Isaacson provides a captivating and humanising view of the life of Leonardo. His relentless curiosity regarding every detail of the world around him, his vanities, his irritants, his friends, contemporaries and his enemies. Some years ago I visited his grave in Amboise, France and wondered how Italy could let go of such a great talent. This book brings Leonardo to life and I found myself flying through the pages. I recommend this book as an enlightening biography and a great read.
Leonardo knew how to marry observation and imagination, which made him history’s consummate innovator.’
Walter Isaacson writes, in his introduction to this biography:
‘I have embarked on this book because Leonardo da Vinci is the ultimate example of the main theme of my previous biographies: how the ability to make connections across disciplines—arts and sciences, humanities and technology—is a key to innovation, imagination and genius.’
He then, over the next 500+ pages, demonstrates how Leonardo made these connections. I found this book fascinating. Drawing on Leonardo’s notebooks, Walter Isaacson gives the reader a sense of what interested and motivated Leonardo. Leonardo’s curiosity leads him to add ‘Describe the tongue of a woodpecker’ on his to-do list. But this omnivorous curiosity also leads him to miss deadlines, to never finish some commissions, and to work on others for years. He made an art of procrastination.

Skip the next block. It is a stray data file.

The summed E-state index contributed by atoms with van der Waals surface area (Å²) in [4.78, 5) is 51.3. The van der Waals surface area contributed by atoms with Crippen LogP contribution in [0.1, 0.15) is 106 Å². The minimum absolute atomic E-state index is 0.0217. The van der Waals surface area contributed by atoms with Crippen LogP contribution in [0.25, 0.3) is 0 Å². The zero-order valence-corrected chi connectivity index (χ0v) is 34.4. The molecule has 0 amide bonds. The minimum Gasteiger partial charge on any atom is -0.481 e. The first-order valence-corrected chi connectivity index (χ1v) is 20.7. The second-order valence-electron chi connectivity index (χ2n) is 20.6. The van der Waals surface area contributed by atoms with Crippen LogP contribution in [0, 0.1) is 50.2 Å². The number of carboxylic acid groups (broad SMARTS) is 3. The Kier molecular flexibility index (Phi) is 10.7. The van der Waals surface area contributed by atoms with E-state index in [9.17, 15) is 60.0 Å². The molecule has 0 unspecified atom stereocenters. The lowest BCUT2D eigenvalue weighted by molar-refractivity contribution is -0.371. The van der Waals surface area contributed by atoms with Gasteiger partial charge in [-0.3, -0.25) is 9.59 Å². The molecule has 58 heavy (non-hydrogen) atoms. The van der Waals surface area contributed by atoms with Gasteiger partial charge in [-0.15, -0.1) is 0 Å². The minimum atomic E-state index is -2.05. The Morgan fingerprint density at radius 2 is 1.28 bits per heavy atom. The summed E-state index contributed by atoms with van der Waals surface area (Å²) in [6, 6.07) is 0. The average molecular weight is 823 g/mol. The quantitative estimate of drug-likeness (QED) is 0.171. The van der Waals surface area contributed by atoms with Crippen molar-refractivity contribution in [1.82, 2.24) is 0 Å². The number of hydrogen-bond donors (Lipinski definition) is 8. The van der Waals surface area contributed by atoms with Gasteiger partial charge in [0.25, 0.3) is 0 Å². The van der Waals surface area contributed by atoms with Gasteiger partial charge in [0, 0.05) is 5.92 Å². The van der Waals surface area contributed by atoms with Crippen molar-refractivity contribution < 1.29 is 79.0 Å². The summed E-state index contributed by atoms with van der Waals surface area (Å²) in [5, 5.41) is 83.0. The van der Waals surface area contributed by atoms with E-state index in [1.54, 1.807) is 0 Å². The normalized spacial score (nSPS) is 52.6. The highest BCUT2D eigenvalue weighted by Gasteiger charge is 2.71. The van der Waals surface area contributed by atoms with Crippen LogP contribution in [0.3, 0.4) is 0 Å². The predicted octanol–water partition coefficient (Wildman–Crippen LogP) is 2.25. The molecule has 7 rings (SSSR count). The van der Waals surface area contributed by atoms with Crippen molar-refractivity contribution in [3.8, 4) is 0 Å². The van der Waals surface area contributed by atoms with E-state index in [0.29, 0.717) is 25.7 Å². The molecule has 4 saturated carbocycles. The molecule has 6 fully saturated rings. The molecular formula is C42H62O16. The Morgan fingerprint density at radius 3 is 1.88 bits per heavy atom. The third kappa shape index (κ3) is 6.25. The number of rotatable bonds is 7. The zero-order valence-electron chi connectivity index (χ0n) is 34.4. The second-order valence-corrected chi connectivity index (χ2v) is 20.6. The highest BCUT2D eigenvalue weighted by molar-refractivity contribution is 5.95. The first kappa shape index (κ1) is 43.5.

I’ve seen photographs of both ‘The Last Supper’ and ‘The Mona Lisa’. While I admire the skill demonstrated in those paintings and their beauty, I’m more interested in Leonardo’s explorations of anatomy, and his flying machines. And as I read about Leonardo’s exploration of light, his dissection of cadavers to work out muscle attachment and movement, I began to really appreciate how science informed his art.
In 2014 I was fortunate enough to see an exhibition of Leonardo da Vinci machines in a regional art gallery in Tasmania. This exhibition was created by the Artisans of Florence in collaboration with the Niccolai Group and the Museum of Leonardo da Vinci. I spent hours looking at the 75 exhibits, including many machines constructed from Leonard’s manuscripts and drawings. While some exhibits were static, others invited interaction. At this exhibition, for the first time, I came to appreciate the breadth of Leonardo’s achievements.
But back to Walter Isaacson’s book. It is sadly true that Leonardo’s anatomical work was not published at the time. This meant that others had to rediscover what Leonardo found, which served to lessen his impact on the history of science. The picture I form of Leonardo is of a man capable of great focus, able to observe and document what he saw. He seems to have combined obsessive perfectionism and innovation. What made him so? I think it was a combination of innate ability coupled with an unbounded curiosity.
‘The best way to approach his life is the way he approached the world: filled with a sense of curiosity and an appreciation for its infinite wonders.’
I chose to buy the audiobook and listen when walking to/from work, in the gym and around the house. I can definitely recommend the audiobook. It is very well narrated and refers regularly to the supporting material.
Regarding the book, it is quite excellent talking to numerous topics including the man and his work. Topics are discussed concisely, but with just enough detail to remain engrossing throughout. A fascinating insight into Leonardo. A genius who's imagination ran wild and who saw no limits to what was possible. I also loved reading about his relationships with others from the time including a tense relationship with Michelangelo.